Leaders at collaborative meetings need to set priorities in their agendas and keep discussions focused; We can’t talk about everything, every time. Administrative tasks that don’t require discussion can be given via e-mails, and shared docs, slides and spreadsheets. Team leaders must set objectives, cut the fat, and get to the point.
Most everyone you talk to will suggest that collaboration is important, and the articles that I’ve provided in the references seem to indicate that there is evidence for this line of thinking. But quality collaboration doesn’t always happen. To remedy this, educators should work hard to (1) establish a positive and supportive school climate, (2) create an expectation of accountability, and (3) have intentional meetings that focus on student learning.
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Olivares, E. M. (2014). The effects of teacher collaboration and the professional learning community on student achievement (Ed.D.). Available from ProQuest Central, ProQuest Dissertations & Theses Global. (1619584555). Retrieved from http://library.capella.edu/login?qurl=https%3A%2F%2Fsearch.proquest.com%2Fdocview%2F1619584555%3Faccountid%3D27965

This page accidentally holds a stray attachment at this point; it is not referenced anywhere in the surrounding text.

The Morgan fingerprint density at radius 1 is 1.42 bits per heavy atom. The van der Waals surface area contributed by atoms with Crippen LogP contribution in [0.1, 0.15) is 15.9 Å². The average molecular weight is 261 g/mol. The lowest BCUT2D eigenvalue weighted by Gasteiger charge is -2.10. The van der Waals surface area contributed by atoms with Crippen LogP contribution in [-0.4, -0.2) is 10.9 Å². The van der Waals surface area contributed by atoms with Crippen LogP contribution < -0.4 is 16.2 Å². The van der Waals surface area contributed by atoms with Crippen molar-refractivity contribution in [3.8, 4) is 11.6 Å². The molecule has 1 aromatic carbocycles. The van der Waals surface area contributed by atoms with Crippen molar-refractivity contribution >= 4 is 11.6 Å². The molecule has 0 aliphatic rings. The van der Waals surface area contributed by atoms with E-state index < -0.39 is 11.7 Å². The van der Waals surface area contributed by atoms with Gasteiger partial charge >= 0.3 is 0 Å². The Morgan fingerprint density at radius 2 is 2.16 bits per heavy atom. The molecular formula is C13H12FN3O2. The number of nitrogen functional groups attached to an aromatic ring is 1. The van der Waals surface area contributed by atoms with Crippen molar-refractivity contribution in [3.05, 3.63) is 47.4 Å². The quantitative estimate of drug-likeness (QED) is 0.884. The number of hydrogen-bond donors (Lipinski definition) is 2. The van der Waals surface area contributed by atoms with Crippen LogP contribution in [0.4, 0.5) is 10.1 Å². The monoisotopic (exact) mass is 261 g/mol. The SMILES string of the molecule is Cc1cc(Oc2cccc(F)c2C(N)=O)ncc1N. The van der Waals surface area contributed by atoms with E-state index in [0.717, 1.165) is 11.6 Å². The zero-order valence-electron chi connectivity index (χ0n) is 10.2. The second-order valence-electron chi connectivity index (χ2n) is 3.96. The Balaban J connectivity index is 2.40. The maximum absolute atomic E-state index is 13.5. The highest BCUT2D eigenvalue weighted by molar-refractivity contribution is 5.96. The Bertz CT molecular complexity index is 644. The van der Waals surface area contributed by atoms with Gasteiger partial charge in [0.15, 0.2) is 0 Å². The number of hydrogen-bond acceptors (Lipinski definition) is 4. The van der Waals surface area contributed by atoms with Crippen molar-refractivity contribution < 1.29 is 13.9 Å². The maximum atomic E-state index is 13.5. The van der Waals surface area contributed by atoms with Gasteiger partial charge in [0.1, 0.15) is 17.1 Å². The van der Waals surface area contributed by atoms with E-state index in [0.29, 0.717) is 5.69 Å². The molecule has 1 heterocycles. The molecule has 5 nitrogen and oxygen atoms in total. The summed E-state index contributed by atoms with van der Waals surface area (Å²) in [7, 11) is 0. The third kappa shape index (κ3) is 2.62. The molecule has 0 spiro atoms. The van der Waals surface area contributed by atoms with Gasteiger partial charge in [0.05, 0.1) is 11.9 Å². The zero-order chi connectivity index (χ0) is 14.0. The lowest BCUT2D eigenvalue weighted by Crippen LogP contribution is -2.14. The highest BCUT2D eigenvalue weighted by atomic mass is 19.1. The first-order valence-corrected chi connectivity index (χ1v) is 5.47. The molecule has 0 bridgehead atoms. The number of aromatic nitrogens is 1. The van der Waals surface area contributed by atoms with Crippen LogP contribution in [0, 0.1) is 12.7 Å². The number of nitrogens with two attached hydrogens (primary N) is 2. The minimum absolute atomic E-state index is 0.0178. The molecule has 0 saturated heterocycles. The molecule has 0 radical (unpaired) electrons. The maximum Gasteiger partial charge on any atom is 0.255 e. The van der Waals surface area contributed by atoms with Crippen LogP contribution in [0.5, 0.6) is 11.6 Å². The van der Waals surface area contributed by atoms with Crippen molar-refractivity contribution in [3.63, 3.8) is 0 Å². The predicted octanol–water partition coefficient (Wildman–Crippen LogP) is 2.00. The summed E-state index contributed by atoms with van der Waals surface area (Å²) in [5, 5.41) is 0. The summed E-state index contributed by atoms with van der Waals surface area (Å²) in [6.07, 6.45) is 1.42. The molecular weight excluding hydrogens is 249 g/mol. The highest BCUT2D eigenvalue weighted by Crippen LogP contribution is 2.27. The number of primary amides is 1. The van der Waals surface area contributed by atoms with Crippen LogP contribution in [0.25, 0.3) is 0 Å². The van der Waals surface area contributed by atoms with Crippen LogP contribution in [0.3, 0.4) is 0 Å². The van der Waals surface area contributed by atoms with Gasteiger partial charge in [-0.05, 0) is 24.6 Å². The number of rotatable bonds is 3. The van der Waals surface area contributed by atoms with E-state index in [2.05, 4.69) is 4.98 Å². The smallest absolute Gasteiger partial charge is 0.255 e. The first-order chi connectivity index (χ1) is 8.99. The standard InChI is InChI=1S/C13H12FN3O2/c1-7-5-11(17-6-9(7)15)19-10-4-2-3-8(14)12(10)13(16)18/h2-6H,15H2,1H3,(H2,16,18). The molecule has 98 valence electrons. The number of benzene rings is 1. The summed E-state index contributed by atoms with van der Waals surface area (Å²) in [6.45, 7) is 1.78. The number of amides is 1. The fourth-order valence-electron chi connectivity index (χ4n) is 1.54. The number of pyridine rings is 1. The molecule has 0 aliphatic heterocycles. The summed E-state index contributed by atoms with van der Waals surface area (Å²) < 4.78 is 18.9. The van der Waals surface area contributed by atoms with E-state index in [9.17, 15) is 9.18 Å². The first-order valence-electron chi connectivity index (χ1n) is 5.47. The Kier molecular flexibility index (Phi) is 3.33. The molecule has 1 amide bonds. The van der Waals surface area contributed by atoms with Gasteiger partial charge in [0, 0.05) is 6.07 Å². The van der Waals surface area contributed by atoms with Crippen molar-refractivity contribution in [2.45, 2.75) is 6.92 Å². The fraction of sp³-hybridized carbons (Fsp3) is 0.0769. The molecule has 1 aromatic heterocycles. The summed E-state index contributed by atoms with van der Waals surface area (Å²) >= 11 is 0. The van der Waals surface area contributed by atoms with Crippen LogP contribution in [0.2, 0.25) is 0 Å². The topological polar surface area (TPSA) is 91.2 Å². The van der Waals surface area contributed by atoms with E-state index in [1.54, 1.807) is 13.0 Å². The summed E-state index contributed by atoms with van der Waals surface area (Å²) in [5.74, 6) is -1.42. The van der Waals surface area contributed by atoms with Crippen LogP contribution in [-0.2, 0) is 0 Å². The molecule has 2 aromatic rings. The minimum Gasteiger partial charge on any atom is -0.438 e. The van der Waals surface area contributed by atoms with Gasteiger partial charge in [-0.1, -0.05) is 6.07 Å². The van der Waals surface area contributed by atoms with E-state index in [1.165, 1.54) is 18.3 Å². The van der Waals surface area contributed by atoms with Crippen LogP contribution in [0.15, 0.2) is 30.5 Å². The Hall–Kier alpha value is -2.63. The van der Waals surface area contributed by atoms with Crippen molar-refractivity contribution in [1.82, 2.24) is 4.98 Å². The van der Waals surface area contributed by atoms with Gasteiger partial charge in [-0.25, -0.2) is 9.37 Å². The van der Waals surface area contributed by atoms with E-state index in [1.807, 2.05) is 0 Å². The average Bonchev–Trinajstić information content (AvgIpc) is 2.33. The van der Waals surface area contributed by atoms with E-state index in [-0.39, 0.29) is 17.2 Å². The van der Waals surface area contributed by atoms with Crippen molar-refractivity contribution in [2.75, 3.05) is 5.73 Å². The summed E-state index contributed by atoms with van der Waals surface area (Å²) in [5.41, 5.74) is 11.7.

Kinne, C. (2013). Making the grade: The effect of teacher collaboration on student achievement (Ph.D.). Available from Dissertations & Theses @ Capella University, ProQuest Dissertations & Theses Global. (1773541519). Retrieved from http://library.capella.edu/login?qurl=https%3A%2F%2Fsearch.proquest.com%2Fdocview%2F1773541519%3Faccountid%3D27965
Stoll, Louise, and Louis Karen Seashore. (2007). Professional Learning Communities : Divergence, Depth And Dilemmas, McGraw-Hill Education. ProQuest Ebook Central, https://ebookcentral-proquest-com.library.capella.edu/lib/capella/detail.action?docID=316325.
Bolam, R., McMahon, A., Stoll, L., Thomas, S., & Wallace, M. (2005). Creating and sustaining professional learning communities. Research Report Number 637. London, England: General Teaching Council for England, Department for Education and Skills.
Vescio, V., Ross, D., & Adams, A. (2008). A review of research on the impact of professional learning communities on teaching practice and student learning//doi-org.library.capella.edu/10.1016/j.tate.2007.01.004 Retrieved from http://www.sciencedirect.com.library.capella.edu/science/article/pii/S0742051X07000066